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A Whale of a tale from the CSIRO Science Ship

Vanessa answers some whale-y good questions from the students at Campbell Street Primary School. Image: Fraser Johnston.

Do whales fart?

Yes, according to wildlife biologist and author Dr Vanessa Pirotta.

As part of National Science Week celebrations, Vanessa was back onboard the CSIRO research vessel (RV) Investigator to read her children’s book, The Voyage of Whale and Calf, and tackle some whaley interesting questions from curious primary school kids.

Vanessa lived and worked onboard RV Investigator for more than 50 days during a research voyage to Antarctica in 2017. Scientists on this voyage were studying sediments from the seafloor to unlock the history of the Antarctic climate and marine life.

Vanessa was the Marine Mammal Observer. That meant she was the chief whale lookout.

Whales are inquisitive mammals. Sometimes they got too close to the ship. It was Vanessa’s job to let the other scientists know so they could pause their research and keep the whales safe.

Whale watching you watching whales

Dr Ben Arthur joined wildlife scientist, author and voyage alumni, Dr Vanessa Pirotta, to host a video tour of RV Investigator ahead of her book reading on board. Image: Fraser Johnston.

Before her book reading, Vanessa was joined by the CSIRO’s Dr Ben Arthur to give students across Australia a virtual tour of RV Investigator. And Vanessa bumped into some familiar faces from her voyage days, ranging from scientists and experts mapping the seafloor, to the ship’s Master – or Captain – who drives the ship.

Hugh Barker was one of those faces. Hugh is one of our technical officers for RV Investigator and manages all the data collected by scientists onboard. He has spent over 500 days at sea, including on Vanessa’s voyage.

One of his lasting memories was staring into the eye of a whale that was ‘spy hopping’ alongside the ship during Vanessa’s voyage!

“Spy hopping is when whales pop their heads out of the water to see what’s going on above the water,” says Vanessa.

“It’s a memorable experience to see it up close and look directly into the eye of a massive whale.”

Floating the idea for a story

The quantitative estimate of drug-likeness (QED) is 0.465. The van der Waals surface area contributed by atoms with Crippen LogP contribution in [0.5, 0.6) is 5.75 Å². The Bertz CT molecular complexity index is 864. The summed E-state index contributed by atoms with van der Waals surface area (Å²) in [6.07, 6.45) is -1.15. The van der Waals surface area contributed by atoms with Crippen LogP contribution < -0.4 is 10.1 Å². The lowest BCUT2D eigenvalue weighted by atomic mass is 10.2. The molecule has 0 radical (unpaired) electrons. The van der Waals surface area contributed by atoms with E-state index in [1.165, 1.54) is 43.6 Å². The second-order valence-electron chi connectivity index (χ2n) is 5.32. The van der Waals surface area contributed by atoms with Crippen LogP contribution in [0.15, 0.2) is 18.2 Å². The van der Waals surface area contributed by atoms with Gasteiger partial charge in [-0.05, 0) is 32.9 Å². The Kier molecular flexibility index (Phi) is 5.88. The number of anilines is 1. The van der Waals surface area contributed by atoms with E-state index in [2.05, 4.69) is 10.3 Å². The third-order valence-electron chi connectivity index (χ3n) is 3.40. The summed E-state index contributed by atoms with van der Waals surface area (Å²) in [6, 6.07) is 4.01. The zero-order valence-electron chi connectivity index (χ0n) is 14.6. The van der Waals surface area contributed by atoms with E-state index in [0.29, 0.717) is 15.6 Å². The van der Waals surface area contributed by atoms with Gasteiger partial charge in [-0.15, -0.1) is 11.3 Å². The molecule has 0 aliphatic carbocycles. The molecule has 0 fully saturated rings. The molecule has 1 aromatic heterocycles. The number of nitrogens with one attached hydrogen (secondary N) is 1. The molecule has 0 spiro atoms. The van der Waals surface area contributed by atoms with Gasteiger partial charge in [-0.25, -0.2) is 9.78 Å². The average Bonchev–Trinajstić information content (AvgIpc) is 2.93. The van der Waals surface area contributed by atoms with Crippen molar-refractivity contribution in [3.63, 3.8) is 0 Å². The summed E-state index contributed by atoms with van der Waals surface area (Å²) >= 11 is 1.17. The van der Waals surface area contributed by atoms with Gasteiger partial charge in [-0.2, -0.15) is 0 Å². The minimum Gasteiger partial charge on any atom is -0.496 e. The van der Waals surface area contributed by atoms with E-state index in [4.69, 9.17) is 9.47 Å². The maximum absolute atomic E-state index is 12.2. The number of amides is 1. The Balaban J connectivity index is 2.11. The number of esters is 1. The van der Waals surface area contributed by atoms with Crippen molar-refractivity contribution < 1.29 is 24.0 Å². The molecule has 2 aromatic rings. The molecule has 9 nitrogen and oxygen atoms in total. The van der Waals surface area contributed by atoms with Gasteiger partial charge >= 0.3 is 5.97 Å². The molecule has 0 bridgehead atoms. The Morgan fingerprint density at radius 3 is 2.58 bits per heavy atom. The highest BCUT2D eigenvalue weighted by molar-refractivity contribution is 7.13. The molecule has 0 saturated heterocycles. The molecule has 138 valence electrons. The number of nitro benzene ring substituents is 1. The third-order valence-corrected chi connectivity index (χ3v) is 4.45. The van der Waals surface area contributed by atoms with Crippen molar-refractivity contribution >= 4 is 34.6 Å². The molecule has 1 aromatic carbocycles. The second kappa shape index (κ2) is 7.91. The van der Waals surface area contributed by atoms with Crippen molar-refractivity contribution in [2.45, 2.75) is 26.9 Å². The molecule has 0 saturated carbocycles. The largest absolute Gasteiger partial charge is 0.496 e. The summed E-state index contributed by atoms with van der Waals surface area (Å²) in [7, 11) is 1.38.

Perhaps these moments at sea inspired her book, The Voyage of Whale and Calf.

“It tells the story of a newborn humpback whale migrating with his mother as they journey from Australia to Antarctica,” says Vanessa.

Merging storytelling with fascinating facts about humpback whales Vanessa invites the reader into the underwater world of these amazing ocean giants.

Thousands of whales migrate along Australia’s east and west coasts each year. They travel between the cold waters in Antarctica where they feed to warmer northern waters to breed.

“I talk about the biology of humpback whales and the important role they play in the marine environment,” says Vanessa.

“I also highlight some of the challenges whales face, like getting caught in fishing gear and marine pollution. And dealing with natural threats such as killer whales.”

A humpback whale, seen during Vanessa’s 2017 voyage, takes a look at what’s happening above the waves in a behaviour called ‘spy hopping’. Image: CSIRO-Karl Malakoff.

Deep dive into a whale’s world

Vanessa’s book reading was broadcast live to over 5000 students from primary schools across Australia. There were even a few lucky students from a local Hobart primary school who stepped aboard RV Investigator to join the reading. And question time from students online and in person surfaced some curious science minds.

In addition to whales farting, Vanessa said they are like us in other ways.

“They have hair and mother whales produce milk for their babies.”

Here’s a taste of the Q and A.

How do whales sleep in the ocean?

Whales can rest one side of their brain at a time, so that side can sleep while they continue to keep one eye on the ocean around them.

What is the biggest whale?

The Antarctic blue whale which can grow up to 30 metres in length. This is equal to the length of three school buses or a Boeing 737 aircraft!

Year 3/4 students from Campbell Street Primary School joined us onboard RV Investigator for the reading of The Voyage of Whale and Calf by Dr Vanessa Pirotta. Image: Fraser Johnston.

How deep can whales dive?

While humpback whales only dive a few hundred metres, the deepest diving whale – indeed the ocean’s deepest diving animal – is the Cuvier’s beaked whale. This obscure sausage-shaped whale has been recorded diving nearly 3000 metres into the ocean.

Campbell Street Primary School teacher, Vincent Anderson, said the visit provided a real-world connection for their classroom lessons.

“This was a fantastic opportunity to give our young students a unique and inspiring experience, and front row seats to a wonderful story and some amazing science,” said Vincent.

With our national blue-water science ship filled from top to bottom with intrepid scientists and inquisitive students, this truly was an event of whale-sized proportions!

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